Navigating California’s Narrowing Attorney-Client Privilege

Two recent cases suggest that the attorney-client privilege in California is narrowing from its traditional robust scope. In LA County Board of Supervisors v. Superior Court (ACLU), the California Supreme Court held that law firm invoices are not categorically privileged, and may be subject to disclosure depending on the content of the invoices, and the active status of the underlying matters. In Wadler v. Bio-Rad Laboratories, a Magistrate Judge in the Northern District of California held, among other things, that the Sarbanes-Oxley Act preempts California’s rules regarding attorney-client privilege.

Neither of these cases, in and of itself, redefines the scope of California’s attorney-client privilege. Either case could be limited to its own facts or procedure, which are quite distinct situations.  But taken together these cases suggest that California lawyers and firms need to be aware of the significant potential limitations on the attorney-client privilege, and how it may continue to evolve:

  1.  Law Firm invoices are not automatically privileged.  It is a not a departure from established rules and cases to say that communications are not automatically protected from disclosure based on the attorney-client privilege. The privilege is not a blanket protection that captures everything that lawyers send to their clients. The fact that law firm invoices are not themselves categorically protected shines a new light on the limitations of privilege, however. Most lawyers and law firms do not anticipate that the information in their invoices to clients could be subject to disclosure, and they act accordingly. Based on the ACLU case, it is a good idea to evaluate what information you convey on invoices and whether it would be privileged. Don’t draft client invoices with the expectation that they are categorically privileged.
  2. Not everything in a law firm invoice is privileged.  It stands to reason that not everything on a law firm invoice is privileged.  It is hard to see, for example, how the ZIP code for your office is privileged. It’s also not clear why the amount you pay for copies would be privileged, for example. But information about what you are copying would tend to suggest your legal strategy and tactics, your case staffing, and even your cost limitations, all of which likely would be, or at least arguably, should be, privileged. The Court in ACLU asserted that the privilege still would protect information that “lies in the heartland of the attorney-client privilege,” whatever that means. But gone are the days when lawyers could bill clients with a generic reference like “For legal services rendered.” Today, by client demand, invoices tend to be extremely detailed.  Don’t draft client invoices with the expectation that each of those details will be privileged.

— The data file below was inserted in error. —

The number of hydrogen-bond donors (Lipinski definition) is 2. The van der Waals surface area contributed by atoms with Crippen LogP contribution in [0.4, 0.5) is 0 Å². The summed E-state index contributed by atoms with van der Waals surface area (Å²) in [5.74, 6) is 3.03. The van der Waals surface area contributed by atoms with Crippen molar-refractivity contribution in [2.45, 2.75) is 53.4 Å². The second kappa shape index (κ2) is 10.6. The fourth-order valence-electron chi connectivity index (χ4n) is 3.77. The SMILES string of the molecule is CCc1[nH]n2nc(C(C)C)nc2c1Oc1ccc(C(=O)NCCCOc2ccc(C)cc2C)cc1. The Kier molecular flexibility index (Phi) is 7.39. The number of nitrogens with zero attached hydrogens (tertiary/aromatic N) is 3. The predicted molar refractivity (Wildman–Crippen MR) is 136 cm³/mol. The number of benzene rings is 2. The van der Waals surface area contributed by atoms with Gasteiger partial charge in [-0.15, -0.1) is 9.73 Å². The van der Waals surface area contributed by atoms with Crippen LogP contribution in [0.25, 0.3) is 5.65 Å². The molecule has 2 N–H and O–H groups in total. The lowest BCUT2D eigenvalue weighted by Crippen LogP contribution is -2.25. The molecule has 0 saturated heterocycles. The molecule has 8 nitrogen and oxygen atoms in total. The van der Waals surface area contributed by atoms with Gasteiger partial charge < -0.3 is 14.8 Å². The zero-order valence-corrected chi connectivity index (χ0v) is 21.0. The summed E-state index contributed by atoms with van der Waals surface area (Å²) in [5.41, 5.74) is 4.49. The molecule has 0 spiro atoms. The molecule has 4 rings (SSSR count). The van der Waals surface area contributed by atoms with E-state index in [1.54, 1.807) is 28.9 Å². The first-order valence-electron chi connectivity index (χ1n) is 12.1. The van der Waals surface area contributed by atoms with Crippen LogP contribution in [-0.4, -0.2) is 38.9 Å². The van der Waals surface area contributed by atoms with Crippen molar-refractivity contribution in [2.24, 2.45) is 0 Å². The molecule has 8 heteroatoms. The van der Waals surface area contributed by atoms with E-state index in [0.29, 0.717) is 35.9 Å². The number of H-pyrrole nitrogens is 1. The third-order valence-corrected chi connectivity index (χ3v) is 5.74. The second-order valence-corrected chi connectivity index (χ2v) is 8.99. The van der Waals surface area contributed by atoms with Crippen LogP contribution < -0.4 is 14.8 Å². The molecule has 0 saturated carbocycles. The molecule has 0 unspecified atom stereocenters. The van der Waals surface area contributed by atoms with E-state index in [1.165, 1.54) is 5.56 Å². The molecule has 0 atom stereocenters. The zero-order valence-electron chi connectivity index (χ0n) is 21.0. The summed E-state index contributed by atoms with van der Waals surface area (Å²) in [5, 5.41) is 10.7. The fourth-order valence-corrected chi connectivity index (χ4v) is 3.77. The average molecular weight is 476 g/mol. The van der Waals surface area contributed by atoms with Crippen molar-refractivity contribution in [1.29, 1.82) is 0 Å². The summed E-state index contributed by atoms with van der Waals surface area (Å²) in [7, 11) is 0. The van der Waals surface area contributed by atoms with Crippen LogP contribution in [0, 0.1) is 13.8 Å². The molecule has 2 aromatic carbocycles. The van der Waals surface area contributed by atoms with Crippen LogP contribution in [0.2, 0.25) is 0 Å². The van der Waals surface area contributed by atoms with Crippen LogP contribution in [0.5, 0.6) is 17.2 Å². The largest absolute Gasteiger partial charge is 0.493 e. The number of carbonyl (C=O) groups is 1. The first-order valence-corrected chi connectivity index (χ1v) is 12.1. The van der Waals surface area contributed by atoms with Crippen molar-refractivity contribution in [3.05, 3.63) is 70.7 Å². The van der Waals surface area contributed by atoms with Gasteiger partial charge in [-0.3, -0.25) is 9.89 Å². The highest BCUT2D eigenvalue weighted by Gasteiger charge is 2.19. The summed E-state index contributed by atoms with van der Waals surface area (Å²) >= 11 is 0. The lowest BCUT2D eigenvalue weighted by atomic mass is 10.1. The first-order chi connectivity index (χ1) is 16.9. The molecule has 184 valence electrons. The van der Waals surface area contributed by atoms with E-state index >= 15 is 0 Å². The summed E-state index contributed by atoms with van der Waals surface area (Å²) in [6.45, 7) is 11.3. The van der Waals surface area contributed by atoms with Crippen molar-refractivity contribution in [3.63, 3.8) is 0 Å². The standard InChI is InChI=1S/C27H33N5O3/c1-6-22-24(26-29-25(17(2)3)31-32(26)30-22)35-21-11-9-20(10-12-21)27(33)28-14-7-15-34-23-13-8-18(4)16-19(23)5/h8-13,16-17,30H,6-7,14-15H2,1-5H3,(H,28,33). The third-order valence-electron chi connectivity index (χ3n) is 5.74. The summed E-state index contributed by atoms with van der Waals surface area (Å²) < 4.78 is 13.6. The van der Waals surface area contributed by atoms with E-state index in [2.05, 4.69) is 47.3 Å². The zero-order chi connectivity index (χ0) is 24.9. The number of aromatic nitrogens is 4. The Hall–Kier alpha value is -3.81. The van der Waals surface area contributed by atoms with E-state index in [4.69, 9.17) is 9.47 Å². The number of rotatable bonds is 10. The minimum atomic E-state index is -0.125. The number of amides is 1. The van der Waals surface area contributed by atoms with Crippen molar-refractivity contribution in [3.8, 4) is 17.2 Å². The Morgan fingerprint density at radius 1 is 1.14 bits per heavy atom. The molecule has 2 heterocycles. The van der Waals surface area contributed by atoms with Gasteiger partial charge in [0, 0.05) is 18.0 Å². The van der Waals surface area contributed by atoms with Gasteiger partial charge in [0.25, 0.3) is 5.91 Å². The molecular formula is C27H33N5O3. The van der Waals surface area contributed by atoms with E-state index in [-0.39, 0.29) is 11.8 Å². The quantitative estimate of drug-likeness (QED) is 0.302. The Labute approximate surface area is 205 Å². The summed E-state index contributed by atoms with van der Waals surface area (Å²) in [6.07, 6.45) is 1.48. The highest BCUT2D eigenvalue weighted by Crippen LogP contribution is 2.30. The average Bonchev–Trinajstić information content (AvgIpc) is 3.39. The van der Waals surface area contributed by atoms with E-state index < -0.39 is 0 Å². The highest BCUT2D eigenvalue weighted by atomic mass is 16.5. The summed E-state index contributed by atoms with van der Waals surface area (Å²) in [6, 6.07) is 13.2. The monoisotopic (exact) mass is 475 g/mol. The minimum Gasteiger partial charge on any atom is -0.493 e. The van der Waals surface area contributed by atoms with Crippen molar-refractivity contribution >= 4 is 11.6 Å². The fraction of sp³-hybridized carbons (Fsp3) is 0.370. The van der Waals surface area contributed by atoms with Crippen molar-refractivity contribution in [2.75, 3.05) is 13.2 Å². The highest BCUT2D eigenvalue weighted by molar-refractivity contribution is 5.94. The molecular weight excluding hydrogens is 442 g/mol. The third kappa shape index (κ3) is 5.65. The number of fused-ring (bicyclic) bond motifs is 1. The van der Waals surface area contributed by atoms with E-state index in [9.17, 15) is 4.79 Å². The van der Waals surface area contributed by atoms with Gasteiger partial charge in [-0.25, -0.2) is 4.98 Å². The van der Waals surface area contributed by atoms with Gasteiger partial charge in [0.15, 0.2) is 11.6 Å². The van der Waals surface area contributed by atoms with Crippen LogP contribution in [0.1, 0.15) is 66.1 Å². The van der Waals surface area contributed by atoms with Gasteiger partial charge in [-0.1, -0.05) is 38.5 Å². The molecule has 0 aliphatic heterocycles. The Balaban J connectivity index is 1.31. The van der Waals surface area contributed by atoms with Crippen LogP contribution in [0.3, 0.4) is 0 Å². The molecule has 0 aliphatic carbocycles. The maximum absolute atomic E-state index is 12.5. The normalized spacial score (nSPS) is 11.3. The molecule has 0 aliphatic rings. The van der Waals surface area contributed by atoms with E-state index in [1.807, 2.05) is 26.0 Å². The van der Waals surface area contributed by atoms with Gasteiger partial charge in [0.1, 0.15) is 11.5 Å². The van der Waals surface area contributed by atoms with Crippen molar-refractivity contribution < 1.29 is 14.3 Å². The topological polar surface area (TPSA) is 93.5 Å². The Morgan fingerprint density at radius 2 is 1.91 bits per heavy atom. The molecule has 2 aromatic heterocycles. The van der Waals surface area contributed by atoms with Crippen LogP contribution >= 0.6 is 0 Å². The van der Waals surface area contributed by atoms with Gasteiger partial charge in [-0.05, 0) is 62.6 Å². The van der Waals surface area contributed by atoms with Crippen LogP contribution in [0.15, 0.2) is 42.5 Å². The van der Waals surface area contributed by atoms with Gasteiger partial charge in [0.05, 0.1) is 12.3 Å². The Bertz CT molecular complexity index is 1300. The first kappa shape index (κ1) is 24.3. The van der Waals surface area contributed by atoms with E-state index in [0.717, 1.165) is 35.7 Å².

3. The scope of privilege may change when the active status changes.  Perhaps the most potentially troubling aspect of the ACLU case is the concept that the privilege for law firm invoices can change, depending on whether the matter is active, dormant, or closed. The scope of this concept is not yet clear, but the problems it could create are evident. Assume that your firm defends a series of class actions of a particular type, say wage-and-hour cases, for a particular client. Based on the ACLU case, could a litigation opponent successfully request your invoices for past, closed cases? Those invoices to clients, even though for closed matters, likely lay out your strategy and tactics for defending that particular type of case for that particular client, or type of client, in great detail. It is not difficult to imagine a scenario where the concepts of the ACLU case become a tool to subvert the protections of the privilege, through closed cases, even for the “heartland” information.
  4. Privileges will be evaluated case-by-case. Both the ACLU and Bio-Rad cases function as good reminders that privilege determinations are quite situation-specific, and will be evaluated that way. Lawyers and law firms should not assume that any category of communication will be per se protected by the privilege.
  5. California’s rules may not govern the privilege analysis. The Bio-Rad case illustrates the important point that the scope of the attorney-client privilege may not be determined under California rules or California law. Federal privilege may apply, or the particular privilege considerations of the federal statute at issue, like the whistleblower statute in Bio-Rad, and generally may be less robust.
Back